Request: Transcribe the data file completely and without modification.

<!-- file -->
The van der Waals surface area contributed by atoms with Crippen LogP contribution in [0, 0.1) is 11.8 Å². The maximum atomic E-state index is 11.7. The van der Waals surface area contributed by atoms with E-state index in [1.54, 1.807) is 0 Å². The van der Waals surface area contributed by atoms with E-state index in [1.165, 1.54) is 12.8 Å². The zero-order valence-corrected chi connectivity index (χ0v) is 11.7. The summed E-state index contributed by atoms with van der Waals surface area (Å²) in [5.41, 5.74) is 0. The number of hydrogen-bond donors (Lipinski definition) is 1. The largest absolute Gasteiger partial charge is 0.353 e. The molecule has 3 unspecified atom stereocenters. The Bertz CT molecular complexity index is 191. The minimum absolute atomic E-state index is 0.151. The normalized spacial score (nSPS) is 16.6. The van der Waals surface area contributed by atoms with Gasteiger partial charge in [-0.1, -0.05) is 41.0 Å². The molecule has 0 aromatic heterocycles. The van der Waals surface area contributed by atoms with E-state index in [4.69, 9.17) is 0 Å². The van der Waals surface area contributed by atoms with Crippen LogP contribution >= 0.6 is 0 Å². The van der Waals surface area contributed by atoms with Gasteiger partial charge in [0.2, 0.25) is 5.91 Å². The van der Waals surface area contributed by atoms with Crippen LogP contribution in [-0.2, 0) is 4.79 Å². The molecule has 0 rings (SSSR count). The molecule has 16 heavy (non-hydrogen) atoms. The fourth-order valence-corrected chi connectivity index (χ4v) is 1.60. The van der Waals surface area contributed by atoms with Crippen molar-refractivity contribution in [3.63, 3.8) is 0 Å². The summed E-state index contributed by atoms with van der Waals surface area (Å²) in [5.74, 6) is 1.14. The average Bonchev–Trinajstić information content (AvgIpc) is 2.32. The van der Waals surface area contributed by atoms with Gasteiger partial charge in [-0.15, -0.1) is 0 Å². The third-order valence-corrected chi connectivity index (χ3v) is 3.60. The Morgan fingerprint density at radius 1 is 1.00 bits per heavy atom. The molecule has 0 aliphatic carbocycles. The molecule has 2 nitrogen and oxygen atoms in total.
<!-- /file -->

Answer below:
The van der Waals surface area contributed by atoms with Crippen LogP contribution in [0, 0.1) is 11.8 Å². The maximum atomic E-state index is 11.7. The van der Waals surface area contributed by atoms with E-state index in [1.54, 1.807) is 0 Å². The van der Waals surface area contributed by atoms with E-state index in [1.165, 1.54) is 12.8 Å². The zero-order valence-corrected chi connectivity index (χ0v) is 11.7. The summed E-state index contributed by atoms with van der Waals surface area (Å²) in [5.41, 5.74) is 0. The number of hydrogen-bond donors (Lipinski definition) is 1. The largest absolute Gasteiger partial charge is 0.353 e. The molecule has 3 unspecified atom stereocenters. The Bertz CT molecular complexity index is 191. The minimum absolute atomic E-state index is 0.151. The normalized spacial score (nSPS) is 16.6. The van der Waals surface area contributed by atoms with Gasteiger partial charge in [-0.1, -0.05) is 41.0 Å². The molecule has 0 aromatic heterocycles. The van der Waals surface area contributed by atoms with E-state index in [4.69, 9.17) is 0 Å². The van der Waals surface area contributed by atoms with Crippen LogP contribution >= 0.6 is 0 Å². The van der Waals surface area contributed by atoms with Gasteiger partial charge in [0.2, 0.25) is 5.91 Å². The van der Waals surface area contributed by atoms with Crippen LogP contribution in [-0.2, 0) is 4.79 Å². The molecule has 0 rings (SSSR count). The molecule has 16 heavy (non-hydrogen) atoms. The fourth-order valence-corrected chi connectivity index (χ4v) is 1.60. The van der Waals surface area contributed by atoms with Crippen molar-refractivity contribution in [3.63, 3.8) is 0 Å². The summed E-state index contributed by atoms with van der Waals surface area (Å²) in [5.74, 6) is 1.14. The average Bonchev–Trinajstić information content (AvgIpc) is 2.32. The van der Waals surface area contributed by atoms with Gasteiger partial charge in [-0.15, -0.1) is 0 Å². The third-order valence-corrected chi connectivity index (χ3v) is 3.60. The Morgan fingerprint density at radius 1 is 1.00 bits per heavy atom. The molecule has 0 aliphatic carbocycles. The molecule has 2 nitrogen and oxygen atoms in total.